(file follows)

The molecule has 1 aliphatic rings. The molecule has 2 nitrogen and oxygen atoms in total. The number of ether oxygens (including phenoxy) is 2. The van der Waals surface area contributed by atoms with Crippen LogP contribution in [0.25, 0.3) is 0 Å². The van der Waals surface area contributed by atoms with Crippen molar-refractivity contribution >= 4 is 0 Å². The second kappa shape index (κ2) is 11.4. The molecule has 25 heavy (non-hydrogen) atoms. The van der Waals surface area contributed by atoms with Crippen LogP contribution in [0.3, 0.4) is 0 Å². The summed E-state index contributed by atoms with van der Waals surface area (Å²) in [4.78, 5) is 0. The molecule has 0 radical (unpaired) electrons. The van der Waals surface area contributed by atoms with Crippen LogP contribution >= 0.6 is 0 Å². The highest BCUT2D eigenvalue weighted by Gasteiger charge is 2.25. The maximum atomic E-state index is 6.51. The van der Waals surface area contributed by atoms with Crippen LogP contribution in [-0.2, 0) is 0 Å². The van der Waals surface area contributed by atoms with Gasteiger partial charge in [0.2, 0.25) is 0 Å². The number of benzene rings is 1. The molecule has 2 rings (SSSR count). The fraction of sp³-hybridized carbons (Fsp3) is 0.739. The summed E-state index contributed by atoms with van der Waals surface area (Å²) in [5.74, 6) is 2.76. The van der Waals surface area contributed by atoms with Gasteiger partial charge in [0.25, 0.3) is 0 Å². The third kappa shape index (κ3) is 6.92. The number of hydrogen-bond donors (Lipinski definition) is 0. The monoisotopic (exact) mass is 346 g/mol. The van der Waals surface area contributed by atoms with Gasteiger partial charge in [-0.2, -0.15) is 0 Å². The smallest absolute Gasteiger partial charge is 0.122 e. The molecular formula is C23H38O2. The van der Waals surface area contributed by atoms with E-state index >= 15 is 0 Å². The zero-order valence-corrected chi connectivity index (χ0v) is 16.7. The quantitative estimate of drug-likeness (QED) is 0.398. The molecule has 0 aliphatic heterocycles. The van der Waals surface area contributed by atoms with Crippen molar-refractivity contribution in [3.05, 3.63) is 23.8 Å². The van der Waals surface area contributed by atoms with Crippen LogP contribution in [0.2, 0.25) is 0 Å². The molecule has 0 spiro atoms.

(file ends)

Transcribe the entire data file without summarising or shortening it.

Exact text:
The molecule has 1 aliphatic rings. The molecule has 2 nitrogen and oxygen atoms in total. The number of ether oxygens (including phenoxy) is 2. The van der Waals surface area contributed by atoms with Crippen LogP contribution in [0.25, 0.3) is 0 Å². The van der Waals surface area contributed by atoms with Crippen molar-refractivity contribution >= 4 is 0 Å². The second kappa shape index (κ2) is 11.4. The molecule has 25 heavy (non-hydrogen) atoms. The van der Waals surface area contributed by atoms with Crippen LogP contribution in [0.3, 0.4) is 0 Å². The summed E-state index contributed by atoms with van der Waals surface area (Å²) in [4.78, 5) is 0. The molecule has 0 radical (unpaired) electrons. The van der Waals surface area contributed by atoms with Crippen LogP contribution >= 0.6 is 0 Å². The highest BCUT2D eigenvalue weighted by Gasteiger charge is 2.25. The maximum atomic E-state index is 6.51. The van der Waals surface area contributed by atoms with Crippen LogP contribution in [-0.2, 0) is 0 Å². The van der Waals surface area contributed by atoms with Gasteiger partial charge in [0.2, 0.25) is 0 Å². The number of benzene rings is 1. The molecule has 2 rings (SSSR count). The fraction of sp³-hybridized carbons (Fsp3) is 0.739. The summed E-state index contributed by atoms with van der Waals surface area (Å²) in [5.74, 6) is 2.76. The van der Waals surface area contributed by atoms with Gasteiger partial charge in [0.25, 0.3) is 0 Å². The third kappa shape index (κ3) is 6.92. The number of hydrogen-bond donors (Lipinski definition) is 0. The monoisotopic (exact) mass is 346 g/mol. The van der Waals surface area contributed by atoms with Gasteiger partial charge in [-0.2, -0.15) is 0 Å². The smallest absolute Gasteiger partial charge is 0.122 e. The molecular formula is C23H38O2. The van der Waals surface area contributed by atoms with E-state index >= 15 is 0 Å². The zero-order valence-corrected chi connectivity index (χ0v) is 16.7. The quantitative estimate of drug-likeness (QED) is 0.398. The molecule has 0 aliphatic heterocycles. The van der Waals surface area contributed by atoms with Crippen molar-refractivity contribution in [3.05, 3.63) is 23.8 Å². The van der Waals surface area contributed by atoms with Crippen LogP contribution in [0.2, 0.25) is 0 Å². The molecule has 0 spiro atoms.